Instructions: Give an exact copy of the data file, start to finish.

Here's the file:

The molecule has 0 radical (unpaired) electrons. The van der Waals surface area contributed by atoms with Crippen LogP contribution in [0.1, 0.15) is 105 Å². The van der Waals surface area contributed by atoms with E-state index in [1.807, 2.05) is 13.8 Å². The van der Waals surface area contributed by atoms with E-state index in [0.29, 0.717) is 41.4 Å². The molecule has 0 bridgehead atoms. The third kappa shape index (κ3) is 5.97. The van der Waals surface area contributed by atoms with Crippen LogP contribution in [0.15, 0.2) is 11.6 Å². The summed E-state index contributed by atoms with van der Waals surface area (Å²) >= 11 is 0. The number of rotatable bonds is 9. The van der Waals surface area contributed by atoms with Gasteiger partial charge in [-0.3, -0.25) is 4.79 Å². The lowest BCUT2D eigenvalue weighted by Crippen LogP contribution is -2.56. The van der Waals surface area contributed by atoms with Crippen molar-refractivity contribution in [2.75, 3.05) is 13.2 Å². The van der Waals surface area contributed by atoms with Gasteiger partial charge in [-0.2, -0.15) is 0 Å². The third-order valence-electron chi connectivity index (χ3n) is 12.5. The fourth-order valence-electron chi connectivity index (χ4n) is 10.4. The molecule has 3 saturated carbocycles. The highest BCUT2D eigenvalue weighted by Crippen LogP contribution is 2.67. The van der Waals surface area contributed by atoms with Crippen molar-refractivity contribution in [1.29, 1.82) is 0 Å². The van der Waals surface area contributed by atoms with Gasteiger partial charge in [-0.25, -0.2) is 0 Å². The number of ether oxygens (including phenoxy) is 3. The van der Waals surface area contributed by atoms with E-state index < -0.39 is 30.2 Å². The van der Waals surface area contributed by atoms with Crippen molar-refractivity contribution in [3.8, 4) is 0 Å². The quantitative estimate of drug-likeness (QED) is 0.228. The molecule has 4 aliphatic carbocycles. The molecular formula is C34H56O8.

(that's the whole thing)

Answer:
The molecule has 0 radical (unpaired) electrons. The van der Waals surface area contributed by atoms with Crippen LogP contribution in [0.1, 0.15) is 105 Å². The van der Waals surface area contributed by atoms with E-state index in [1.807, 2.05) is 13.8 Å². The van der Waals surface area contributed by atoms with E-state index in [0.29, 0.717) is 41.4 Å². The molecule has 0 bridgehead atoms. The third kappa shape index (κ3) is 5.97. The van der Waals surface area contributed by atoms with Crippen LogP contribution in [0.15, 0.2) is 11.6 Å². The summed E-state index contributed by atoms with van der Waals surface area (Å²) >= 11 is 0. The number of rotatable bonds is 9. The van der Waals surface area contributed by atoms with Gasteiger partial charge in [-0.3, -0.25) is 4.79 Å². The lowest BCUT2D eigenvalue weighted by Crippen LogP contribution is -2.56. The van der Waals surface area contributed by atoms with Crippen molar-refractivity contribution in [2.75, 3.05) is 13.2 Å². The van der Waals surface area contributed by atoms with Gasteiger partial charge in [-0.2, -0.15) is 0 Å². The third-order valence-electron chi connectivity index (χ3n) is 12.5. The fourth-order valence-electron chi connectivity index (χ4n) is 10.4. The molecule has 3 saturated carbocycles. The highest BCUT2D eigenvalue weighted by Crippen LogP contribution is 2.67. The van der Waals surface area contributed by atoms with Crippen molar-refractivity contribution in [1.29, 1.82) is 0 Å². The van der Waals surface area contributed by atoms with Gasteiger partial charge in [-0.25, -0.2) is 0 Å². The number of ether oxygens (including phenoxy) is 3. The van der Waals surface area contributed by atoms with E-state index < -0.39 is 30.2 Å². The van der Waals surface area contributed by atoms with Crippen molar-refractivity contribution in [3.8, 4) is 0 Å². The quantitative estimate of drug-likeness (QED) is 0.228. The molecule has 4 aliphatic carbocycles. The molecular formula is C34H56O8.